Wireguard

One of the guys at work asked me if I had played with Wireguard yet, and I hadn’t. Now I have. It’s pretty neat, simpler to set up that vpn, and faster to connect to and use. It was recently added to the Linux kernel, so it will be supported by lots of things.

To set it up, I initially followed the steps on https://www.wireguard.com/ but that does not persist through reboots and does not act as a general vpn solution.

I found that by changing the allowed-ips to the local subnet, 192.168.0.0/24 and enabling ipv4 forwarding I was able to access everything on my lan while still using non-tunneled internet. Switching to fully tunneled-internet was just a matter of changing that cidr range over to 0.0.0.0/0 to capture everything. You can toggle it on and off in the android app super quickly compared to any traditional vpn.

These pages helped:

Having access to a vpn on mobile is great since you can’t trust random wifi networks.

Remember to enable ipv4 forwarding: sudo sysctl -w net.ipv4.ip_forward=1 and don’t forget the iptables masquerade rules. Examples are in the PostUp and PostDown sections of the wg0.conf or interface configs.

JAMS – Java Awesome Midi Sequencer

 

This is a demo video of a new Java App I have been working on, I call it JAMS or Java Awesome Midi Sequencer. It is a hardware centric Midi Sequencer written in Java and intended for a Raspberry Pi. However, being written in Java means it can run in a lot of places and be easily developed on my main pc.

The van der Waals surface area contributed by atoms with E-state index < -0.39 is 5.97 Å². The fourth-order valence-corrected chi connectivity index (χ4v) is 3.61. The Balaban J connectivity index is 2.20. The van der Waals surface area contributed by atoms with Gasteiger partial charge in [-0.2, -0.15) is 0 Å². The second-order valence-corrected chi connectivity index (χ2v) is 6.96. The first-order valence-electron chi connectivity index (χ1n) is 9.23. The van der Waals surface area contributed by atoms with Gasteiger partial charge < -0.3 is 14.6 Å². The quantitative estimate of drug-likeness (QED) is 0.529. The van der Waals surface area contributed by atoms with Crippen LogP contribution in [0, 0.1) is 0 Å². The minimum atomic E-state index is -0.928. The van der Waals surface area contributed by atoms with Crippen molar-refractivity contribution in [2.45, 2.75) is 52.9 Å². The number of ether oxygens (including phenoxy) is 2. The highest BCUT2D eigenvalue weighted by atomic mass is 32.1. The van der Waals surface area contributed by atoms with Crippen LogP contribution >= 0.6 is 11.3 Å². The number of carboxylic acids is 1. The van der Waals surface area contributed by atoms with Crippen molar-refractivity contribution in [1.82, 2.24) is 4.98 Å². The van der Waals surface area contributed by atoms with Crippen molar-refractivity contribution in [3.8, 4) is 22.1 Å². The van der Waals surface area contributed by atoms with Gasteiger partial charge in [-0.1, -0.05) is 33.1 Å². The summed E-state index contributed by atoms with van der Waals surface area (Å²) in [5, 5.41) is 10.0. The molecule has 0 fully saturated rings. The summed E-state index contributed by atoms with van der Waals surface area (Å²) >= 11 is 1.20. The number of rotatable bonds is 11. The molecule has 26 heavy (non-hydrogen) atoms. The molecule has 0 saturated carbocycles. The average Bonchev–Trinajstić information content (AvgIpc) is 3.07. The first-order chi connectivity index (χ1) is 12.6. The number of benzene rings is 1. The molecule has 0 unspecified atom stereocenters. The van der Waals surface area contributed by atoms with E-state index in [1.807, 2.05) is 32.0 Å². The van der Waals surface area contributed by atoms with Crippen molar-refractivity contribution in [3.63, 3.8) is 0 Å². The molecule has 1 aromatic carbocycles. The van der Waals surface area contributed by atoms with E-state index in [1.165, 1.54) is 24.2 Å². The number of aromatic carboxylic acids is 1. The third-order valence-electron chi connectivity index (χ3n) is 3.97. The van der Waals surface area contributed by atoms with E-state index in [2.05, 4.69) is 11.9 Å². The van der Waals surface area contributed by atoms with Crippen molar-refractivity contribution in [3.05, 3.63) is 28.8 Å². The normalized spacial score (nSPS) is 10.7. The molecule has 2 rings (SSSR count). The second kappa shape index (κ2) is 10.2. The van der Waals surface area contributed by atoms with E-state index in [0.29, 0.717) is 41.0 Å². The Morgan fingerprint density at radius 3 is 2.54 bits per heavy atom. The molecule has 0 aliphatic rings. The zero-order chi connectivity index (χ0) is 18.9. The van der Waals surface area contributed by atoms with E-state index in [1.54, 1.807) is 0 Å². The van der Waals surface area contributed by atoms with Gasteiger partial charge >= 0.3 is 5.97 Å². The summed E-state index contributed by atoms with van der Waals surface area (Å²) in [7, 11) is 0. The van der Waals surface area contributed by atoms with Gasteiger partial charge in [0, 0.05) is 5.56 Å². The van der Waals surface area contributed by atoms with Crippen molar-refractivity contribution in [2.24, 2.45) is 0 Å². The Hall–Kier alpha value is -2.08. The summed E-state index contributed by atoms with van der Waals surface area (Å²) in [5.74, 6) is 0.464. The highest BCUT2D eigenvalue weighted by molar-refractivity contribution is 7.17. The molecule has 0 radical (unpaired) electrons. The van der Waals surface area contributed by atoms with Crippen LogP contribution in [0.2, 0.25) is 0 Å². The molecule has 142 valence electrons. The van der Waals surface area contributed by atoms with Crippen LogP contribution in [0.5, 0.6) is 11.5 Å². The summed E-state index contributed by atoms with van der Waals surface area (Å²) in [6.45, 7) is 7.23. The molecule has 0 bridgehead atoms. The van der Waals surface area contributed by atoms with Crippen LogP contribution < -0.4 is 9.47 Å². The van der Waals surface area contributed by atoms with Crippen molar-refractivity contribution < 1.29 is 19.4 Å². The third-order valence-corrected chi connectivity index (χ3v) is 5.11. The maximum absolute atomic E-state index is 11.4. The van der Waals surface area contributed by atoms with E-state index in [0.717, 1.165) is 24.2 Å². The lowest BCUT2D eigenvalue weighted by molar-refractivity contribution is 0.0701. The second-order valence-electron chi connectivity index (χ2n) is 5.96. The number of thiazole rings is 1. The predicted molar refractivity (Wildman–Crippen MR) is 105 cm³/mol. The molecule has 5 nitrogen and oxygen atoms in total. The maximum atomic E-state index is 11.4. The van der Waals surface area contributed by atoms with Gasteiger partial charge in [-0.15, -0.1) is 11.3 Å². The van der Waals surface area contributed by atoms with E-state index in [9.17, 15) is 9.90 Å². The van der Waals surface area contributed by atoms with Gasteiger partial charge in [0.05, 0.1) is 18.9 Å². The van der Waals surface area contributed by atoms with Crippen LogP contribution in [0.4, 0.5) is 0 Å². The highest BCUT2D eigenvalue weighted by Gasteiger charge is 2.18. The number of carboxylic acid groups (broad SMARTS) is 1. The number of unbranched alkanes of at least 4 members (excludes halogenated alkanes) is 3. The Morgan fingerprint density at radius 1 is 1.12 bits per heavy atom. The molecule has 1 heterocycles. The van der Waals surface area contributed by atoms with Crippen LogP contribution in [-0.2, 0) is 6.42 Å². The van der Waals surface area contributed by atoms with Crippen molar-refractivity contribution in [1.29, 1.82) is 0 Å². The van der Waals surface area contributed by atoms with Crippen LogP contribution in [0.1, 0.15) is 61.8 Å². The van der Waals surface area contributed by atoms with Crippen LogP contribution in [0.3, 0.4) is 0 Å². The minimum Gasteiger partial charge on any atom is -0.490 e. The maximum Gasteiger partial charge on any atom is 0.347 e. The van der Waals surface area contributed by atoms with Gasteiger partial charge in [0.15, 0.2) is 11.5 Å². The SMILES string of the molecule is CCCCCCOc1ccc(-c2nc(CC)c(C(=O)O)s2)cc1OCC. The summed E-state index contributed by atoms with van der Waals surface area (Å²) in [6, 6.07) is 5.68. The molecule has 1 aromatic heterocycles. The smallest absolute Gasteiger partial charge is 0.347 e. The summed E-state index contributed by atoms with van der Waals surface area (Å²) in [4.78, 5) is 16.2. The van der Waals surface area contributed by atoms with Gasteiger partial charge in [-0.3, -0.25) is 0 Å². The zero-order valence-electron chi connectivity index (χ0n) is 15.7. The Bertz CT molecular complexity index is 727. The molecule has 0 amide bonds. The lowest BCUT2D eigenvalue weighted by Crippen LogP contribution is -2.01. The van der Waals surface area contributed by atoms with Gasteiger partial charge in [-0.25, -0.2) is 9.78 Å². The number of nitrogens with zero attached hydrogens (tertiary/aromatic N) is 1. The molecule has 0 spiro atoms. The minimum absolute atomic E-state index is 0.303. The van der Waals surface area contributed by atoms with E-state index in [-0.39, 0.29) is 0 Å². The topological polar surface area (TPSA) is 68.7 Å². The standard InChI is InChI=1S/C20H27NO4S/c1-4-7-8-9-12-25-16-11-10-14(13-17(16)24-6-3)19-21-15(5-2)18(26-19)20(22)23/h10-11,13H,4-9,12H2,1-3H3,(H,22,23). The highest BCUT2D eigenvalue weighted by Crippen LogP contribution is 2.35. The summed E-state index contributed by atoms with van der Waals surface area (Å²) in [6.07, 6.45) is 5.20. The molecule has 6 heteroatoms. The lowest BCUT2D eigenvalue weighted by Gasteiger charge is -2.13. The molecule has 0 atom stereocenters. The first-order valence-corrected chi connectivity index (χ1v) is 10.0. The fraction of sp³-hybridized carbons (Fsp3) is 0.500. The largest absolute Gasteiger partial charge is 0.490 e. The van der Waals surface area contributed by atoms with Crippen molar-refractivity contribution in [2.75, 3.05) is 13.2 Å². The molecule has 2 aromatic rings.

This video demonstrates some early features like separate controllers and instruments, and simple stepping and looping mechanisms.

All of the Sequencer controls can be mapped to a midi device and channel which can be used as the sequencer controller, while others can used as inputs and outputs. They can be the same device as in the video, or output to a different synthesizer. The built in Java synthesizer is even available, but it is not my first choice.

If a device has configurable channels, like the baxboard, it could be used for both control and as an instrument by changing the channel.

Currently, JAMS is intended to be run headless, without a monitor. It can be setup using only keyboard commands and will load preconfigured settings on startup, and will even connect to the preconfigured devices and start the sequencer loop.

Recording mode can be toggled on and off so that you can create your own loops to play over.

I intend to make at least a simple GUI targetted for low res touch screens as they are common addons for Raspberry Pis, maybe even a regular gui in the future. I hope this will be a much cooler way to play electronic music live instead of just watching some dude play on his imac.

The code will be available on Github soon.

RFID Interlock at DMS

Last December I joined the Dallas Makerspace. It is an awesome place where people are welcome to work on a variety of projects. The space also owns many tools that most people would not normally have access to; some of these require training.

In order to enforce this, we have been working on an RFID based power interlock that we can build and use to only connect the power for approved users.

I have made some progress in writing the code in Java for a BeagleBone Black board running Angstrom Linux, and created a demo video.